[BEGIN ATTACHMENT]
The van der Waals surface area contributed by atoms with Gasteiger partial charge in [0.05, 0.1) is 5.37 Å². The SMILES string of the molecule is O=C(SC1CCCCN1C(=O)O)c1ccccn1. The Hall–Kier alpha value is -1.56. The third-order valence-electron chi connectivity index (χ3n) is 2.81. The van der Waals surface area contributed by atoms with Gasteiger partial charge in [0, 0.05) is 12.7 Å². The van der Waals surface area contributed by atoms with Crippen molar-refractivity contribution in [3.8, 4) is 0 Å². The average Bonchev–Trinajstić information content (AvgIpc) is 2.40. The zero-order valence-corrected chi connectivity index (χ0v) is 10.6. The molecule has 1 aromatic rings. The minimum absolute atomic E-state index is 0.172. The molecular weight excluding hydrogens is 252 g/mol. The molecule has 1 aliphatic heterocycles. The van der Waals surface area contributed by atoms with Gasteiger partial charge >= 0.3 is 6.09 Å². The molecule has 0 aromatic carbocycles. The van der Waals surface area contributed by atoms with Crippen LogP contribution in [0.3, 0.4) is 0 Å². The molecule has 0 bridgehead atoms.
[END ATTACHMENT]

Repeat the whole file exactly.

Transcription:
The van der Waals surface area contributed by atoms with Gasteiger partial charge in [0.05, 0.1) is 5.37 Å². The SMILES string of the molecule is O=C(SC1CCCCN1C(=O)O)c1ccccn1. The Hall–Kier alpha value is -1.56. The third-order valence-electron chi connectivity index (χ3n) is 2.81. The van der Waals surface area contributed by atoms with Gasteiger partial charge in [0, 0.05) is 12.7 Å². The van der Waals surface area contributed by atoms with Crippen molar-refractivity contribution in [3.8, 4) is 0 Å². The average Bonchev–Trinajstić information content (AvgIpc) is 2.40. The zero-order valence-corrected chi connectivity index (χ0v) is 10.6. The molecule has 1 aromatic rings. The minimum absolute atomic E-state index is 0.172. The molecular weight excluding hydrogens is 252 g/mol. The molecule has 1 aliphatic heterocycles. The van der Waals surface area contributed by atoms with Gasteiger partial charge >= 0.3 is 6.09 Å². The molecule has 0 aromatic carbocycles. The van der Waals surface area contributed by atoms with Crippen LogP contribution in [0.3, 0.4) is 0 Å². The molecule has 0 bridgehead atoms.